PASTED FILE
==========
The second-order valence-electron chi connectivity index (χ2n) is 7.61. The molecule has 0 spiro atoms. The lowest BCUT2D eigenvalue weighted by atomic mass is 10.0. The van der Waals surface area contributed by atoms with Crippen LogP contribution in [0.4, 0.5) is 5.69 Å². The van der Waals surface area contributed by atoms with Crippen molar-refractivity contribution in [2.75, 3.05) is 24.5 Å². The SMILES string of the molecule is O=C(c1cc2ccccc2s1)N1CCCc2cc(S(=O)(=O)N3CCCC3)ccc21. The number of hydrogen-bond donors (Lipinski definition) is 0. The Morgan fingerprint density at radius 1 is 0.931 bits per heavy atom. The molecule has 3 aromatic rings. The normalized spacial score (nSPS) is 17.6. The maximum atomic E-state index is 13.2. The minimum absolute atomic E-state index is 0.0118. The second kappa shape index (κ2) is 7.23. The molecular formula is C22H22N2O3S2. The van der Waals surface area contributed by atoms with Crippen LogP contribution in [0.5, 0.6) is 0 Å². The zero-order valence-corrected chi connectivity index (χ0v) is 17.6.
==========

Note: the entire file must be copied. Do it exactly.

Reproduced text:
The second-order valence-electron chi connectivity index (χ2n) is 7.61. The molecule has 0 spiro atoms. The lowest BCUT2D eigenvalue weighted by atomic mass is 10.0. The van der Waals surface area contributed by atoms with Crippen LogP contribution in [0.4, 0.5) is 5.69 Å². The van der Waals surface area contributed by atoms with Crippen molar-refractivity contribution in [2.75, 3.05) is 24.5 Å². The SMILES string of the molecule is O=C(c1cc2ccccc2s1)N1CCCc2cc(S(=O)(=O)N3CCCC3)ccc21. The number of hydrogen-bond donors (Lipinski definition) is 0. The Morgan fingerprint density at radius 1 is 0.931 bits per heavy atom. The molecule has 3 aromatic rings. The normalized spacial score (nSPS) is 17.6. The maximum atomic E-state index is 13.2. The minimum absolute atomic E-state index is 0.0118. The second kappa shape index (κ2) is 7.23. The molecular formula is C22H22N2O3S2. The van der Waals surface area contributed by atoms with Crippen LogP contribution in [0.5, 0.6) is 0 Å². The zero-order valence-corrected chi connectivity index (χ0v) is 17.6.